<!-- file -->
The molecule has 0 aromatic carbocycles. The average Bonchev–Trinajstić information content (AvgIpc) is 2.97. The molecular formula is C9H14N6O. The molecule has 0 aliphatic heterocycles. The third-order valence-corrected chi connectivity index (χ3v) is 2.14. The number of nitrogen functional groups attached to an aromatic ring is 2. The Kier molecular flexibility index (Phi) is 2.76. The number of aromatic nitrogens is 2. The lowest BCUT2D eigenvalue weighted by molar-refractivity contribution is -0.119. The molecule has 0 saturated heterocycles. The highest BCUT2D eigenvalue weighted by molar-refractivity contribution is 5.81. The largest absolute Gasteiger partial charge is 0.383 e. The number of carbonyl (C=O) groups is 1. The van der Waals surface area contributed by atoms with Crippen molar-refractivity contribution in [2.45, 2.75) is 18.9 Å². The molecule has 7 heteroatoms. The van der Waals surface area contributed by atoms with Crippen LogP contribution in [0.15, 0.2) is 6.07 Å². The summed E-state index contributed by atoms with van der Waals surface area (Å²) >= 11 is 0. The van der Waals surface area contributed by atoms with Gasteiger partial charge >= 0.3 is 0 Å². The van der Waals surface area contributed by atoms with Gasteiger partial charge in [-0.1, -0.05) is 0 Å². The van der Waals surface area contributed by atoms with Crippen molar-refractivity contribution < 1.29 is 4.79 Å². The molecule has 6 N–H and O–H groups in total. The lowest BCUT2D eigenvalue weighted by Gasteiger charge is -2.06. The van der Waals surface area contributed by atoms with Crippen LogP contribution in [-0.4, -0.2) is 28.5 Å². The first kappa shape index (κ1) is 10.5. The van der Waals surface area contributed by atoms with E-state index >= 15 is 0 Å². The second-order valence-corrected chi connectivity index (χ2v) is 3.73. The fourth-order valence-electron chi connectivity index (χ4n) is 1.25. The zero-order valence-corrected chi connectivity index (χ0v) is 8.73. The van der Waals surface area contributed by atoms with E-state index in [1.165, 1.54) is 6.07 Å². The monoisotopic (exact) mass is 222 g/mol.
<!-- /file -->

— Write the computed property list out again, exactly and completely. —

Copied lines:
The molecule has 0 aromatic carbocycles. The average Bonchev–Trinajstić information content (AvgIpc) is 2.97. The molecular formula is C9H14N6O. The molecule has 0 aliphatic heterocycles. The third-order valence-corrected chi connectivity index (χ3v) is 2.14. The number of nitrogen functional groups attached to an aromatic ring is 2. The Kier molecular flexibility index (Phi) is 2.76. The number of aromatic nitrogens is 2. The lowest BCUT2D eigenvalue weighted by molar-refractivity contribution is -0.119. The molecule has 0 saturated heterocycles. The highest BCUT2D eigenvalue weighted by molar-refractivity contribution is 5.81. The largest absolute Gasteiger partial charge is 0.383 e. The number of carbonyl (C=O) groups is 1. The van der Waals surface area contributed by atoms with Crippen molar-refractivity contribution in [2.45, 2.75) is 18.9 Å². The molecule has 7 heteroatoms. The van der Waals surface area contributed by atoms with Crippen LogP contribution in [0.15, 0.2) is 6.07 Å². The summed E-state index contributed by atoms with van der Waals surface area (Å²) >= 11 is 0. The van der Waals surface area contributed by atoms with Gasteiger partial charge >= 0.3 is 0 Å². The van der Waals surface area contributed by atoms with Gasteiger partial charge in [-0.1, -0.05) is 0 Å². The van der Waals surface area contributed by atoms with Crippen molar-refractivity contribution < 1.29 is 4.79 Å². The molecule has 6 N–H and O–H groups in total. The lowest BCUT2D eigenvalue weighted by Gasteiger charge is -2.06. The van der Waals surface area contributed by atoms with Crippen LogP contribution in [-0.4, -0.2) is 28.5 Å². The first kappa shape index (κ1) is 10.5. The van der Waals surface area contributed by atoms with E-state index >= 15 is 0 Å². The second-order valence-corrected chi connectivity index (χ2v) is 3.73. The fourth-order valence-electron chi connectivity index (χ4n) is 1.25. The zero-order valence-corrected chi connectivity index (χ0v) is 8.73. The van der Waals surface area contributed by atoms with E-state index in [1.165, 1.54) is 6.07 Å². The monoisotopic (exact) mass is 222 g/mol.